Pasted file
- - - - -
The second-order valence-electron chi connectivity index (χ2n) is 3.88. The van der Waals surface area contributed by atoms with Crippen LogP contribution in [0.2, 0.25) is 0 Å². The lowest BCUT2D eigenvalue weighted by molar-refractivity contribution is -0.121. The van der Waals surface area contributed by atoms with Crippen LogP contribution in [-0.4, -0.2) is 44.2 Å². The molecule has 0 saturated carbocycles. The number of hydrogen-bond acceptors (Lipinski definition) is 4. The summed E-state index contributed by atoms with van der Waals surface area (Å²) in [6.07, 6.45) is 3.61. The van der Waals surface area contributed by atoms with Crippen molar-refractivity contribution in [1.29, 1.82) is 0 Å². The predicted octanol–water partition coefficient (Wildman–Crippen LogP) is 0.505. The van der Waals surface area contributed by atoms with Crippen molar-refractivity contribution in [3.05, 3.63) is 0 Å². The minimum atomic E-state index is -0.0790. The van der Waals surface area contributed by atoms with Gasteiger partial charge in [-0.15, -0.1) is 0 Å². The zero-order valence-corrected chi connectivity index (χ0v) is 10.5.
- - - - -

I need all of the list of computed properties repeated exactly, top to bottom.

The second-order valence-electron chi connectivity index (χ2n) is 3.88. The van der Waals surface area contributed by atoms with Crippen LogP contribution in [0.2, 0.25) is 0 Å². The lowest BCUT2D eigenvalue weighted by molar-refractivity contribution is -0.121. The van der Waals surface area contributed by atoms with Crippen LogP contribution in [-0.4, -0.2) is 44.2 Å². The molecule has 0 saturated carbocycles. The number of hydrogen-bond acceptors (Lipinski definition) is 4. The summed E-state index contributed by atoms with van der Waals surface area (Å²) in [6.07, 6.45) is 3.61. The van der Waals surface area contributed by atoms with Crippen molar-refractivity contribution in [1.29, 1.82) is 0 Å². The predicted octanol–water partition coefficient (Wildman–Crippen LogP) is 0.505. The van der Waals surface area contributed by atoms with Crippen molar-refractivity contribution in [3.05, 3.63) is 0 Å². The minimum atomic E-state index is -0.0790. The van der Waals surface area contributed by atoms with Gasteiger partial charge in [-0.15, -0.1) is 0 Å². The zero-order valence-corrected chi connectivity index (χ0v) is 10.5.